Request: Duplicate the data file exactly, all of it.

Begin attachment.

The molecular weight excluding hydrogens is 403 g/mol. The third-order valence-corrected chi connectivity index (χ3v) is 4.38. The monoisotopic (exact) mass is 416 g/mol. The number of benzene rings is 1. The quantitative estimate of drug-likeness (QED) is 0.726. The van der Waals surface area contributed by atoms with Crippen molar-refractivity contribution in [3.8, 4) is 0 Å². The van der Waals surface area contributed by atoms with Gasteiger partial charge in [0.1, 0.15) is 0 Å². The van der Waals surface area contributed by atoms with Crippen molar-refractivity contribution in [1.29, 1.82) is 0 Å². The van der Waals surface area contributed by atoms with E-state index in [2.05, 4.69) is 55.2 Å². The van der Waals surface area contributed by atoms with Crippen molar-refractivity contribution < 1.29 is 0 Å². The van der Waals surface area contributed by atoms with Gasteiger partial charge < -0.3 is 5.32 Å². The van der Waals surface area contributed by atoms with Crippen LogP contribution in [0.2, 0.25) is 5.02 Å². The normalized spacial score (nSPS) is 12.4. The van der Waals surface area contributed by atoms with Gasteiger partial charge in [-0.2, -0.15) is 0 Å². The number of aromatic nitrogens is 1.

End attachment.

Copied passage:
The molecular weight excluding hydrogens is 403 g/mol. The third-order valence-corrected chi connectivity index (χ3v) is 4.38. The monoisotopic (exact) mass is 416 g/mol. The number of benzene rings is 1. The quantitative estimate of drug-likeness (QED) is 0.726. The van der Waals surface area contributed by atoms with Crippen molar-refractivity contribution in [3.8, 4) is 0 Å². The van der Waals surface area contributed by atoms with Gasteiger partial charge in [0.1, 0.15) is 0 Å². The van der Waals surface area contributed by atoms with Crippen molar-refractivity contribution in [1.29, 1.82) is 0 Å². The van der Waals surface area contributed by atoms with E-state index in [2.05, 4.69) is 55.2 Å². The van der Waals surface area contributed by atoms with Crippen molar-refractivity contribution < 1.29 is 0 Å². The van der Waals surface area contributed by atoms with Gasteiger partial charge < -0.3 is 5.32 Å². The van der Waals surface area contributed by atoms with Crippen LogP contribution in [0.2, 0.25) is 5.02 Å². The normalized spacial score (nSPS) is 12.4. The van der Waals surface area contributed by atoms with Gasteiger partial charge in [-0.2, -0.15) is 0 Å². The number of aromatic nitrogens is 1.